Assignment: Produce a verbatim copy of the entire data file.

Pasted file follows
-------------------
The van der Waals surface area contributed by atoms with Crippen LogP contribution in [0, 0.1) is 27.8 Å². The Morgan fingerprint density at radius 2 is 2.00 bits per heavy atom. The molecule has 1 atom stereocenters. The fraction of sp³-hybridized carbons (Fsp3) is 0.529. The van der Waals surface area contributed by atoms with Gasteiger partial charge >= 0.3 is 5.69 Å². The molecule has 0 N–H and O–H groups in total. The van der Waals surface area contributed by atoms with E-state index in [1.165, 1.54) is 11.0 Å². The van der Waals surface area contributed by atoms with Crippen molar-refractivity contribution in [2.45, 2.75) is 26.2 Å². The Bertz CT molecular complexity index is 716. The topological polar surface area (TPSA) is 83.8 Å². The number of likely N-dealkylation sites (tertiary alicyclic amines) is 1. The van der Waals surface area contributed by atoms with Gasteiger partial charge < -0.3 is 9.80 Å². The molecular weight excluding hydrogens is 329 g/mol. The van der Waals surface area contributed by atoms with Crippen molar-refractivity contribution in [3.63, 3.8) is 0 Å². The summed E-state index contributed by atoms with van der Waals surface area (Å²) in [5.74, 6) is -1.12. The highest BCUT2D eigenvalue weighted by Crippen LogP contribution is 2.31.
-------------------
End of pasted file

The van der Waals surface area contributed by atoms with Crippen LogP contribution in [0, 0.1) is 27.8 Å². The Morgan fingerprint density at radius 2 is 2.00 bits per heavy atom. The molecule has 1 atom stereocenters. The fraction of sp³-hybridized carbons (Fsp3) is 0.529. The van der Waals surface area contributed by atoms with Gasteiger partial charge >= 0.3 is 5.69 Å². The molecule has 0 N–H and O–H groups in total. The van der Waals surface area contributed by atoms with E-state index in [1.165, 1.54) is 11.0 Å². The van der Waals surface area contributed by atoms with Crippen molar-refractivity contribution in [2.45, 2.75) is 26.2 Å². The Bertz CT molecular complexity index is 716. The topological polar surface area (TPSA) is 83.8 Å². The number of likely N-dealkylation sites (tertiary alicyclic amines) is 1. The van der Waals surface area contributed by atoms with Gasteiger partial charge < -0.3 is 9.80 Å². The molecular weight excluding hydrogens is 329 g/mol. The van der Waals surface area contributed by atoms with Crippen molar-refractivity contribution in [3.63, 3.8) is 0 Å². The summed E-state index contributed by atoms with van der Waals surface area (Å²) in [5.74, 6) is -1.12. The highest BCUT2D eigenvalue weighted by Crippen LogP contribution is 2.31.